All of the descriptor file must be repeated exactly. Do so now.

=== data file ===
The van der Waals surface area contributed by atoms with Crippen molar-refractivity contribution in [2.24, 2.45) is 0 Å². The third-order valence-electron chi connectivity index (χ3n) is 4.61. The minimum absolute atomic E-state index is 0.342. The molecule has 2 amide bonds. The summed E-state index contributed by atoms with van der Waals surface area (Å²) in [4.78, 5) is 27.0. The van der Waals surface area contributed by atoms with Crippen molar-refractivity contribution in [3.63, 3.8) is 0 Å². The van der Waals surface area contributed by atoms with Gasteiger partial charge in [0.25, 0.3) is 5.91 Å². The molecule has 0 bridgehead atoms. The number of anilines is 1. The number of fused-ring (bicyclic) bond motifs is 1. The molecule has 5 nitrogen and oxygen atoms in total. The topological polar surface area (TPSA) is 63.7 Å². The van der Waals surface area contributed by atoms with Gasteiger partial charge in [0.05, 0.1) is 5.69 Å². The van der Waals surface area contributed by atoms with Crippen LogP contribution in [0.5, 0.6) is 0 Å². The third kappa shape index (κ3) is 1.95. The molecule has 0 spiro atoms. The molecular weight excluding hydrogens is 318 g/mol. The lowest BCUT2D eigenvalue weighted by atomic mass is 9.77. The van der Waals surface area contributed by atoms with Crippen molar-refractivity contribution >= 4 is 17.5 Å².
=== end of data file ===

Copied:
The van der Waals surface area contributed by atoms with Crippen molar-refractivity contribution in [2.24, 2.45) is 0 Å². The third-order valence-electron chi connectivity index (χ3n) is 4.61. The minimum absolute atomic E-state index is 0.342. The molecule has 2 amide bonds. The summed E-state index contributed by atoms with van der Waals surface area (Å²) in [4.78, 5) is 27.0. The van der Waals surface area contributed by atoms with Crippen molar-refractivity contribution in [3.63, 3.8) is 0 Å². The van der Waals surface area contributed by atoms with Gasteiger partial charge in [0.25, 0.3) is 5.91 Å². The molecule has 0 bridgehead atoms. The number of anilines is 1. The number of fused-ring (bicyclic) bond motifs is 1. The molecule has 5 nitrogen and oxygen atoms in total. The topological polar surface area (TPSA) is 63.7 Å². The van der Waals surface area contributed by atoms with Gasteiger partial charge in [0.05, 0.1) is 5.69 Å². The van der Waals surface area contributed by atoms with Crippen LogP contribution in [0.5, 0.6) is 0 Å². The third kappa shape index (κ3) is 1.95. The molecule has 0 spiro atoms. The molecular weight excluding hydrogens is 318 g/mol. The lowest BCUT2D eigenvalue weighted by atomic mass is 9.77. The van der Waals surface area contributed by atoms with Crippen molar-refractivity contribution >= 4 is 17.5 Å².